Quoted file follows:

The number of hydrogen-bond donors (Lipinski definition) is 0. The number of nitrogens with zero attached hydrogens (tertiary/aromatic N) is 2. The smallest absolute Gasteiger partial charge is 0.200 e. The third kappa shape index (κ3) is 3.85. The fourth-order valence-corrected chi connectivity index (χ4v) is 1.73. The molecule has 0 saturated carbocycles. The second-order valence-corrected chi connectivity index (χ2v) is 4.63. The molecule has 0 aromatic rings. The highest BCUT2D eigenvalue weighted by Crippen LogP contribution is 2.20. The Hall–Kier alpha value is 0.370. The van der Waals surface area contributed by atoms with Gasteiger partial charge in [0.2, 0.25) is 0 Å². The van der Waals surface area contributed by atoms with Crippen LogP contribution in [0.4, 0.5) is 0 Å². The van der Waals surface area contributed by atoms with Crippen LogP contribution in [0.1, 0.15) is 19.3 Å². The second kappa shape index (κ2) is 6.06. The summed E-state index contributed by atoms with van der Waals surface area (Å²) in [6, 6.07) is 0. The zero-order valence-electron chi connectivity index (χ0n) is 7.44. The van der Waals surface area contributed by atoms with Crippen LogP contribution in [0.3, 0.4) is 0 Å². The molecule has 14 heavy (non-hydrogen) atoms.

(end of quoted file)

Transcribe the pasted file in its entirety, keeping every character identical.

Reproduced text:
The number of hydrogen-bond donors (Lipinski definition) is 0. The number of nitrogens with zero attached hydrogens (tertiary/aromatic N) is 2. The smallest absolute Gasteiger partial charge is 0.200 e. The third kappa shape index (κ3) is 3.85. The fourth-order valence-corrected chi connectivity index (χ4v) is 1.73. The molecule has 0 saturated carbocycles. The second-order valence-corrected chi connectivity index (χ2v) is 4.63. The molecule has 0 aromatic rings. The highest BCUT2D eigenvalue weighted by Crippen LogP contribution is 2.20. The Hall–Kier alpha value is 0.370. The van der Waals surface area contributed by atoms with Gasteiger partial charge in [0.2, 0.25) is 0 Å². The van der Waals surface area contributed by atoms with Crippen LogP contribution in [0.4, 0.5) is 0 Å². The van der Waals surface area contributed by atoms with Crippen LogP contribution in [0.1, 0.15) is 19.3 Å². The second kappa shape index (κ2) is 6.06. The summed E-state index contributed by atoms with van der Waals surface area (Å²) in [6, 6.07) is 0. The zero-order valence-electron chi connectivity index (χ0n) is 7.44. The van der Waals surface area contributed by atoms with Crippen LogP contribution in [0.3, 0.4) is 0 Å². The molecule has 14 heavy (non-hydrogen) atoms.